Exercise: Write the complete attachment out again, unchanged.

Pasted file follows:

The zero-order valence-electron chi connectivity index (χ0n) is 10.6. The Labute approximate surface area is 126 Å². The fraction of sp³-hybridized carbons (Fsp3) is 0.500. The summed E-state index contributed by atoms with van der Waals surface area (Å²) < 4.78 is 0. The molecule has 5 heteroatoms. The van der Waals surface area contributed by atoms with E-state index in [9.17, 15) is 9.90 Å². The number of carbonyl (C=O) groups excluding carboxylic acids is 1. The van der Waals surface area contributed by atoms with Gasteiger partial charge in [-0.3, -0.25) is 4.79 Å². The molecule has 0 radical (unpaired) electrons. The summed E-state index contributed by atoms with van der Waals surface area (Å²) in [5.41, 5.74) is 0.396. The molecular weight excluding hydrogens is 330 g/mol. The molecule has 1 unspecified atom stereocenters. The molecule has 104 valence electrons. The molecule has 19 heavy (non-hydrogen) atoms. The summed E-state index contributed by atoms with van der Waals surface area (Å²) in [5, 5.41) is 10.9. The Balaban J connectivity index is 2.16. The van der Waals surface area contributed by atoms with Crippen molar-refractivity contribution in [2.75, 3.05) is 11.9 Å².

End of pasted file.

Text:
The zero-order valence-electron chi connectivity index (χ0n) is 10.6. The Labute approximate surface area is 126 Å². The fraction of sp³-hybridized carbons (Fsp3) is 0.500. The summed E-state index contributed by atoms with van der Waals surface area (Å²) < 4.78 is 0. The molecule has 5 heteroatoms. The van der Waals surface area contributed by atoms with E-state index in [9.17, 15) is 9.90 Å². The number of carbonyl (C=O) groups excluding carboxylic acids is 1. The van der Waals surface area contributed by atoms with Gasteiger partial charge in [-0.3, -0.25) is 4.79 Å². The molecule has 0 radical (unpaired) electrons. The summed E-state index contributed by atoms with van der Waals surface area (Å²) in [5.41, 5.74) is 0.396. The molecular weight excluding hydrogens is 330 g/mol. The molecule has 1 unspecified atom stereocenters. The molecule has 104 valence electrons. The molecule has 19 heavy (non-hydrogen) atoms. The summed E-state index contributed by atoms with van der Waals surface area (Å²) in [5, 5.41) is 10.9. The Balaban J connectivity index is 2.16. The van der Waals surface area contributed by atoms with Crippen molar-refractivity contribution in [2.75, 3.05) is 11.9 Å².